If we do not have any hidden agenda and genuinely want our grievances addressed, then I think we should imbibe the hallmarks of the 2003 Rose Revolution in the former Soviet State of Georgia, where protesters armed with mere rose flowers and led by a certain Mikheil Saakashvili overthrew an undemocratic government. In Ukraine too, there was the Orange Revolution, where a series of general strikes coupled with a campaign of civil resistance led by orange-clad demonstrators resulted in a rerun of a massively-rigged election which resulted in the restitution of the stolen electoral votes to the opposition leader and winner of the election, Viktor Yushchenko. Even at that, the current Chilean model of sit-ins and the apocalyptic clatter of spoons and cooking pots as a form of civil disobedience is also worthy of emulation. No wonder the tactic worked well and paved the way for a referendum on a new, people-friendly constitution replacing the draconian, anti-women version they – the Chileans – had been subjected to for over forty years when that country’s late dictator, General Augusto Pinochet, the acclaimed “Butcher of Santiago” bared his fangs and went on a killing spree of real and imagined opponents.
Secondly, these protesters so far have no leader or any visible representative who would under the circumstance negotiate or dialogue with the government for things to be put in place. What I hear on the grapevine is that they are going it all alone because they fear that any leader so chosen may betray them. While this is unfortunate, I think they should elect a representative from amongst them as events unfold else their efforts might come to nought. Worse still, President Buhari who has already gained infamy for rubbishing all that has to do with youth advancement might label them “misguided troublemakers” and order his soldiers to go on the rampage. Even at that, is it not true after all that a rudderless ship soon capsizes in moments of turbulence? So it is with a flock of sheep without a shepherd. They would scram and scatter heading to nowhere. So, I call on my fellow compatriots to adopt a commonsensical approach to the issues before us. It is not too late to change the tactic and resort to peaceful protests and constructive dialogue even if it takes us years to achieve our goal. The late Chief Palestinian negotiator, Saeb Erekat once said that “five years of dialogue is better than five minutes of bullets.” Nothing can be truer than this. Also, why the present SARS should vamoose for their oppressive nature, we should aim to negotiate for a more people-friendly equivalent built on sterling principles, ethics, integrity, professionalism and respect for fundamental human rights. In this same vein, our crumbling infrastructures should be revamped and jobs created for our army of jobless university graduates roaming the streets. I don’t think these demonstrating youths are really asking for too much: they just want free or affordable education, potable water, electricity, access to medical facilities provided by the State – and to our poor parents – a cure to the current scourge of malaria.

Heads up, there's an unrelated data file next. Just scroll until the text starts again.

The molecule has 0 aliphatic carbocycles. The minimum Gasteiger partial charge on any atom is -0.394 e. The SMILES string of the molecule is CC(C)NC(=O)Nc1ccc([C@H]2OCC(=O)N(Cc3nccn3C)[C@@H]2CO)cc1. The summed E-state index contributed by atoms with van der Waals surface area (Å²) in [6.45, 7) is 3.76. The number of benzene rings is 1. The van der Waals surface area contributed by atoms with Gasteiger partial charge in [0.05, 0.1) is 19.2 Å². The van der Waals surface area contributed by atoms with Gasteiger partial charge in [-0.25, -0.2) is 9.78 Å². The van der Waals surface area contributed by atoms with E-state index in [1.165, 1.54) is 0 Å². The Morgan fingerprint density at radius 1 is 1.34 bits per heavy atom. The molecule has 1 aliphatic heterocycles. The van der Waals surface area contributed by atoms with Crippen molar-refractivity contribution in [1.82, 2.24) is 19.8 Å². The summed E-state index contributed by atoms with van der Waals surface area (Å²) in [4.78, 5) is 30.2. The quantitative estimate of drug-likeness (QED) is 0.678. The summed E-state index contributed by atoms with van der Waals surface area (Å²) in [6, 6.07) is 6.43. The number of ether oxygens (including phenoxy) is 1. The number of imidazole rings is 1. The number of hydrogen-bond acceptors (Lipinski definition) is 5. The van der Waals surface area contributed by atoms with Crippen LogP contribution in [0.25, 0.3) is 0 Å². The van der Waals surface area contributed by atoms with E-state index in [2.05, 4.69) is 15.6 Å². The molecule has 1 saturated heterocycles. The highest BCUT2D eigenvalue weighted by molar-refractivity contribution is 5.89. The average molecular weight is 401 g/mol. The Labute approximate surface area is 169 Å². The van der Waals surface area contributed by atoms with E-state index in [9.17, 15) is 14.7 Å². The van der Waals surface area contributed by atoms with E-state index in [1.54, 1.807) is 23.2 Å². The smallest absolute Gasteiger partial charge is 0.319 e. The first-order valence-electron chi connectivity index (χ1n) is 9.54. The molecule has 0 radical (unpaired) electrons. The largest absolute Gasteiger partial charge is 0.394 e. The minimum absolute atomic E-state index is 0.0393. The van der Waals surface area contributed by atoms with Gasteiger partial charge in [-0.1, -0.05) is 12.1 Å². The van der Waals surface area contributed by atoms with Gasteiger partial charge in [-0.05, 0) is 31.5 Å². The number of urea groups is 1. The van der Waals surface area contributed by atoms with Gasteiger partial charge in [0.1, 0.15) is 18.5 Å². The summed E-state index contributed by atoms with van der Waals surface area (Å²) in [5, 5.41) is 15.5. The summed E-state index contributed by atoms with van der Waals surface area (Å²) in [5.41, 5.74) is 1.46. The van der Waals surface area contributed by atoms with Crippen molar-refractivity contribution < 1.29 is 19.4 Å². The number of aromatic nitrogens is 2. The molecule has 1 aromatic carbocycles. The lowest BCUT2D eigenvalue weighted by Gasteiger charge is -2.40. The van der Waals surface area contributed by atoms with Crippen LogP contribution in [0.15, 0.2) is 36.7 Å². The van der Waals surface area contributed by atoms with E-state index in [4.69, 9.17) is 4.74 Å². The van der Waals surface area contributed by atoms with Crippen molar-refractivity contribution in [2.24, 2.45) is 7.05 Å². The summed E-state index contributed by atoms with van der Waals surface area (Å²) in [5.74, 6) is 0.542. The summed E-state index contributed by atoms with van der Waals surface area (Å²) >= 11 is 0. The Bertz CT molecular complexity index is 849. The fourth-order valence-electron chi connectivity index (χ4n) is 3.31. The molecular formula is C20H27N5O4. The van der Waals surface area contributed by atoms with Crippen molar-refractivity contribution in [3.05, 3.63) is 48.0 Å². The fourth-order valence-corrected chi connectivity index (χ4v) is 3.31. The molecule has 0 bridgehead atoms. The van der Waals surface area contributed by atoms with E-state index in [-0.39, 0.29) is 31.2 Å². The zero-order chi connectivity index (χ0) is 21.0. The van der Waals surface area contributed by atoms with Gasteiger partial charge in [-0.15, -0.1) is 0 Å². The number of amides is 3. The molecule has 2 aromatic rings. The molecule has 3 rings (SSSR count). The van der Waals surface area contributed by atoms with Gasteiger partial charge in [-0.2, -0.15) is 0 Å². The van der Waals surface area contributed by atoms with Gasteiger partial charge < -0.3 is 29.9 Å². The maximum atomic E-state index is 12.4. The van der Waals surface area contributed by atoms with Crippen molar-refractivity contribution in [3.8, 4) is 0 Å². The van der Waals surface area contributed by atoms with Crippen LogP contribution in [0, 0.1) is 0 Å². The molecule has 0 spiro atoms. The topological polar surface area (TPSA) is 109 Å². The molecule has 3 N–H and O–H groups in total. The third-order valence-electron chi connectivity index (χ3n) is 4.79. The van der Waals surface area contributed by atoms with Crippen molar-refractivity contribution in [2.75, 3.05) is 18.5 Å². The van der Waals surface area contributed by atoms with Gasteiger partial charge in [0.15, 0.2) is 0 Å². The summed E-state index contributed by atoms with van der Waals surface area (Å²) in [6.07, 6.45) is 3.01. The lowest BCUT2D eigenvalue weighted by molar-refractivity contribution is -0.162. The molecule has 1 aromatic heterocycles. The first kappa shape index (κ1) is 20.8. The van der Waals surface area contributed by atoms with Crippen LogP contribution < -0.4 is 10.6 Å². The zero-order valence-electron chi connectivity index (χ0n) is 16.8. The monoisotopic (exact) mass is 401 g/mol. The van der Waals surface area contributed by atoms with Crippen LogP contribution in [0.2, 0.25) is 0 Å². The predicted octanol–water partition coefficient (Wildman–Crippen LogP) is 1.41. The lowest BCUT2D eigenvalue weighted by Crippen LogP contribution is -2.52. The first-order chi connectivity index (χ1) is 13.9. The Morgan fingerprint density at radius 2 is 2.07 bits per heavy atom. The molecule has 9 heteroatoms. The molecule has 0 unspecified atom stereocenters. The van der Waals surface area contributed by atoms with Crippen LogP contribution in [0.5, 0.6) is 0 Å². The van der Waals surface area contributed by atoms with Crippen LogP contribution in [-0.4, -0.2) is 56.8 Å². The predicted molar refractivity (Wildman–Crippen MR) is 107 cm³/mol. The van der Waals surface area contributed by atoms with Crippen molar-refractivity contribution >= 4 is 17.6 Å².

Nigeria is often described as “God’s experiment in the impossible” in view of the calibre of her policymakers in their profligate lifestyles and lack of empathy for the suffering youths. Will they rise to the challenge at this critical time of our existence to put things right for the downtrodden masses?
The struggle continues.
Martins Agbonlahor is a novelist and journalist based in Manchester. His new novel: Another Poor Cow: The Dangers of Tradition in Rural Nigeria, is available in all online bookstores.